Public Relations: OJ Simpson and Princess Diana: Powerful Events With a Communications Lesson: Crisis communications
At the time they happened, the death of the Princess of Wales and the trial of OJ Simpson were substantial media events that upset or angered many. However, there was one important public relations lesson inherent in both cases.
Let’s begin with Simpson:
The OJ expert commentators
As you may recall, the massive TV coverage of the OJ Simpson murder case built a cottage industry out of legal, medical, law enforcement, and other experts explaining and critiquing daily trial developments. Just such a cohort of authorities nightly helped Geraldo Rivera turn his tabloid career toward mainstream respectability as they exclusively examined OJ developments. Geraldo’s professional standing improved while these commentators cemented their public credibility. The approach mirrored Court TV’s extensive coverage of the Menendez brothers’ televised first murder trial. Regular experts were key.
The royal expert commentators
The sad and violent death of the Princess of Wales revived the commentator/expert machine. After the Paris tunnel crash, the cable channel MSNBC took a page from the Geraldo and Court TV playbook, and quickly went wall to wall with House of Windsor experts putting the tragedy into context. The focused coverage continued with pundits again establishing public credibility, this time experts in British royalty, French law, medicine, auto safety, and more.
“So what does this have to do with my company,” you may ask.
Remember that those expert commentators became quasi-celebrities, and every time their name appeared so did the name of their employer or company or position or area of expertise. Their reputations and their professional associations were being locked into the public consciousness in mostly positive ways.
“Yes, but those are huge events playing out on the world stage,” you may ask.
True and yet large-scale events often play out on the local stage as well, and your company might be able to play a role with your own media experts. It has happened before, and here is how two institutions in central North Carolina benefited from it.
The RJR Nabisco expert commentator
During the frenzied buyout of RJR Nabisco in the late 1980’s, Winston-Salem investment counselor Craig Fielding of Interstate Securities (now Interstate Johnson Lane) became a regular expert commentator on television and in the press. Whenever a new wrinkle appeared in the negotiations, it seemed that Craig was there to explain it. He had this knack for looking into a TV camera and explaining the arcane business of high finance and leveraged buyouts in terms that anyone could understand. He was friendly, accessible, flexible, and willing to talk to reporters practically anytime anywhere.
The local media used him far more than anyone else. Why? Because, as I just said, he was friendly, accessible, flexible, and willing to talk to reporters practically anytime anywhere. Everywhere Craig Fielding appeared so did the name of his company. Craig told me recently, “That news coverage sure made Interstate Securities and me familiar throughout the area.”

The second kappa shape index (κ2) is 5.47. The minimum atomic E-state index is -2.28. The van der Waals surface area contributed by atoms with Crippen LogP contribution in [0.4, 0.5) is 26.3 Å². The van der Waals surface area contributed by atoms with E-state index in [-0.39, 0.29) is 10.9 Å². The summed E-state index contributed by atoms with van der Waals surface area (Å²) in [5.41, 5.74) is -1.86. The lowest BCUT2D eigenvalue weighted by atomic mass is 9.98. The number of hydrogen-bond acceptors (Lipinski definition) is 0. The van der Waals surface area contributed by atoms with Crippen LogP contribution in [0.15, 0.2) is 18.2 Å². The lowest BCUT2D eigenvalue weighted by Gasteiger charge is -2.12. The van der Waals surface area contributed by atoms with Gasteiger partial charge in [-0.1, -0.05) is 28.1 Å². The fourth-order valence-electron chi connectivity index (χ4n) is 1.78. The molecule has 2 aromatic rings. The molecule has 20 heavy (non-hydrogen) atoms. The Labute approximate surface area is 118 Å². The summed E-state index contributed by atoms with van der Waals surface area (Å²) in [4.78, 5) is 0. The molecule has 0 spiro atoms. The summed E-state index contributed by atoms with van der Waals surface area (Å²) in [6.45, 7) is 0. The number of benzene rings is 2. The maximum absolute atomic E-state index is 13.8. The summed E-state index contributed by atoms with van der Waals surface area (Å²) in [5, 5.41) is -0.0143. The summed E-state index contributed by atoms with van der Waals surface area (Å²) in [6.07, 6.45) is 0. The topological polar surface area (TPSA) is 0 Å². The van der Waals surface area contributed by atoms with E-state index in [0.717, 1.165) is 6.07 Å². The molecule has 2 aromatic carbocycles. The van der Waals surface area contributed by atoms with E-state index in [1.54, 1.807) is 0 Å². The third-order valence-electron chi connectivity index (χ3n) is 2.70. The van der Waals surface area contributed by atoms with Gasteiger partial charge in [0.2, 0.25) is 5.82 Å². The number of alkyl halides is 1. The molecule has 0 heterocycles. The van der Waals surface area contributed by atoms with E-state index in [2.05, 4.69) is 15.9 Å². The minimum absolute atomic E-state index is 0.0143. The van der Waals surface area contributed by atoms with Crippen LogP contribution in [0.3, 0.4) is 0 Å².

The Gulf War expert commentator
During Operation Desert Storm, it was Salem College professor Jerry Pubantz’ turn to be the local media darling as an expert explainer of Middle East politics and geography. Like Craig Fielding, Jerry could look into a camera and illuminate Persian Gulf politics and culture in terms that anyone could understand. Just like Craig, Jerry was friendly, accessible, flexible, and willing to talk to reporters practically anytime anywhere. Each time Jerry appeared so did the name Salem College.
The model is clear. During celebrated events, local and national experts give us valuable insights and information while simultaneously improving the reputations of both themselves and the businesses and institutions they represent.
Your expert commentator?
Therefore, your mission, should you choose to accept it, is to identify people in your company or institution who are able and willing to fill the role of “local expert.” Few have the innate communications skills required to do this, and not every organization lends itself to providing a media expert. Nevertheless, if you are a university, a firm, an agency, or a large company, you may have a natural communicator in your midst who can take your reputation into the bright lights. If you are fortunate to have one, here are some tips:
You probably already have your potential communicators in mind. They are extroverts, smart, energetic, educated, and empathetic. Sadly, this is probably not a trainable skill. You either have this kind of skill or you do not. As a company, you either have this kind of individual or you do not.
Be certain this person wants to fill the role. As I said earlier, your in-house expert must be friendly, accessible, flexible, and willing to talk to reporters practically anytime anywhere. Self-starters unconcerned with time clocks are best. They must want to do this. You cannot dictate it.
To confirm your in-house communicator’s potential, seek news media opportunities that play to the communicator’s expertise. Call reporters at the local media outlets, explain your expertise, and offer a comment. You would be surprised how receptive they may be to your offer. Reporters value local experts who can comment on important news elsewhere.
Be alert for the big break
All that remains is for you to find that big story to connect with. Be patient, be prepared to settle for small-scale stories in the interim. Stay on top of current events.
When the big story breaks, jump into the fray. By now you will be ready, and your expert and your reputation should be able to ride the media wave into the public consciousness, serving the public, and benefiting your business.